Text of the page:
Last December, Sophy Banks, the founder of the ‘Inner Transition’ aspect of Transition Networks, moves on from Transition Network to pastures new, a moment Rob Hopkins felt needed marking.
Here is the interview with Sophy (written and audio @ SoundCloud).
Some saying caught my attention from what she says…
We have this tendency to look at the world through a particular lens. I think there are different ways of knowing truth. Some people tend to know truth through what we can measure physically and they tend to look at the whole world through the material lens. Other people think that the deepest truth we can find is known through consciousness and our inner world. People who see the world through those different lenses tend to polarise and tend not to be able to speak to each other, because they don’t have a meeting point. […]
Sometimes I feel like I’ve been like a mother in Transition Network, that I’ve been holding something about the wellbeing of the whole family, as it were. […]
Paying attention to what’s needed. It’s quite an invisible role and it’s quite difficult to see the work it takes as it’s not about doing a lot of stuff but it’s about an awareness and paying attention and bringing something at the right moment, or the moment when you think it’s needed. […]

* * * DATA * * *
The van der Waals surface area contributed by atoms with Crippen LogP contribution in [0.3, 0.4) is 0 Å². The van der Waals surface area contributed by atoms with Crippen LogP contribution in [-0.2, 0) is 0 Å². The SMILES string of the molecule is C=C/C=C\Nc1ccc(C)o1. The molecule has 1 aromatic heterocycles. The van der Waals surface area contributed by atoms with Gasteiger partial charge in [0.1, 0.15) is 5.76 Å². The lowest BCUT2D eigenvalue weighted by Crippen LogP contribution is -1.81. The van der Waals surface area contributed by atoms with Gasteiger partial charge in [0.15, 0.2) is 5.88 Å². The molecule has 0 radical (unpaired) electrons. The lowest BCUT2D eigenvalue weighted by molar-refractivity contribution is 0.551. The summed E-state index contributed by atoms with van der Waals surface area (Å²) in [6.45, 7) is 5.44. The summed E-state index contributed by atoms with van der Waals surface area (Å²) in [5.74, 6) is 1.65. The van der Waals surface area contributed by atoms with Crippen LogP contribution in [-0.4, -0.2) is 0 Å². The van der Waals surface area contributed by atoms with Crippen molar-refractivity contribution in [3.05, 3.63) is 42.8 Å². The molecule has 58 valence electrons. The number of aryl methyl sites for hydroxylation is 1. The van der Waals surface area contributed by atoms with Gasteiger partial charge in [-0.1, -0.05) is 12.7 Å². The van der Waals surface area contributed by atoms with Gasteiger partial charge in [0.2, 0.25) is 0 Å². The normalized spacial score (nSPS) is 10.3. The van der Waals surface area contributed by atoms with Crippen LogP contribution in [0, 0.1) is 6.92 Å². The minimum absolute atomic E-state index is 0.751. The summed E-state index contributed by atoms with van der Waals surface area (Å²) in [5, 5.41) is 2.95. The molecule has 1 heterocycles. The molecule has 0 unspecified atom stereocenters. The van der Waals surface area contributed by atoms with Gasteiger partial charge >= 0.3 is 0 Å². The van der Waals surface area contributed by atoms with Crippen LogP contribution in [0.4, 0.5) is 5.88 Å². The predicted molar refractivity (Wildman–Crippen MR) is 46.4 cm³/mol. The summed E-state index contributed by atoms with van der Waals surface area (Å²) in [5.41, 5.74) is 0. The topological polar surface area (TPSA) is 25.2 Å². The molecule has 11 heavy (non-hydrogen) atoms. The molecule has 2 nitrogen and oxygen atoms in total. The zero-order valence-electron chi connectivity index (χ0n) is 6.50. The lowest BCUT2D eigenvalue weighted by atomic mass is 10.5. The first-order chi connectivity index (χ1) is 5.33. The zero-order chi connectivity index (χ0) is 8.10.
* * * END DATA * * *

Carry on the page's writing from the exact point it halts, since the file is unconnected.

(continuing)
… part of my mission was to make that training have a very strong Inner component, so relating how we do community engagement to a psychological model around change, that people have the depth to understand how to get the things that they do to work. I guess that’s been my passion, to bring that sense of – if we don’t understand how human beings work, how can we design human systems, how can we do that? […]
There’s lots of layers to that question. The simple answer is it just feels right. […]
I do really feel like what I’ve got to give has been taken. It’s been received and actually it’s time for me to go. It feels good for me. I’m tired and I need space. […] I really need a period of time where I’m still, and have time just to be with space. […]
The first thing that I would wish would be for an end to burnout […]
… for me part of what all of those many beautiful practices and movements of inner work support is this sense of what a complete human being is. That we’re not just what we do. That we’re also the depth of our love for our children and each other and the people that are vulnerable. We are the vision that we can imagine and the beauty that we both bring and want to see in the world. We are the intensity of our grief when things are lost and go wrong and the enormity of our courage to stand in the face of things that are terrifying and say we’re still going to act.